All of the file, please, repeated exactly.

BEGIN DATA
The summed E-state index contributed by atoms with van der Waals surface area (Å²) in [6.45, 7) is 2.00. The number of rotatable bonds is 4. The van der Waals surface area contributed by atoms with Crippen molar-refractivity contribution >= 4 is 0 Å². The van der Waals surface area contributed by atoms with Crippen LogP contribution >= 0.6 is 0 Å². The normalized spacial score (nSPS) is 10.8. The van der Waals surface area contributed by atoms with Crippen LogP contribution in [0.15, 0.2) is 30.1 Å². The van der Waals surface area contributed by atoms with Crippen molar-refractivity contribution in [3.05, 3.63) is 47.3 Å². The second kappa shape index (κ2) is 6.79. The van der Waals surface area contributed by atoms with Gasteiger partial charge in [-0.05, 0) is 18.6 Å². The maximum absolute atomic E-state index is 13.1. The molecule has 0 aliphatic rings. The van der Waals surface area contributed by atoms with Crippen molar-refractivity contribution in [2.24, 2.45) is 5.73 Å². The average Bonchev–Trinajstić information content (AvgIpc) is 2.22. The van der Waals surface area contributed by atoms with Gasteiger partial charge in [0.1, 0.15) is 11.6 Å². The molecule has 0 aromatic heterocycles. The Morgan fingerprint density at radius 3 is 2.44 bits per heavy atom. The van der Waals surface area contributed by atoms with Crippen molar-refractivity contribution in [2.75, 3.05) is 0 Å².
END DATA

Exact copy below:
The summed E-state index contributed by atoms with van der Waals surface area (Å²) in [6.45, 7) is 2.00. The number of rotatable bonds is 4. The van der Waals surface area contributed by atoms with Crippen molar-refractivity contribution >= 4 is 0 Å². The van der Waals surface area contributed by atoms with Crippen LogP contribution >= 0.6 is 0 Å². The normalized spacial score (nSPS) is 10.8. The van der Waals surface area contributed by atoms with Crippen LogP contribution in [0.15, 0.2) is 30.1 Å². The van der Waals surface area contributed by atoms with Crippen molar-refractivity contribution in [3.05, 3.63) is 47.3 Å². The second kappa shape index (κ2) is 6.79. The van der Waals surface area contributed by atoms with Gasteiger partial charge in [-0.05, 0) is 18.6 Å². The maximum absolute atomic E-state index is 13.1. The molecule has 0 aliphatic rings. The van der Waals surface area contributed by atoms with Crippen molar-refractivity contribution in [2.24, 2.45) is 5.73 Å². The average Bonchev–Trinajstić information content (AvgIpc) is 2.22. The van der Waals surface area contributed by atoms with Gasteiger partial charge in [0.1, 0.15) is 11.6 Å². The molecule has 0 aromatic heterocycles. The Morgan fingerprint density at radius 3 is 2.44 bits per heavy atom. The van der Waals surface area contributed by atoms with Crippen molar-refractivity contribution in [2.75, 3.05) is 0 Å².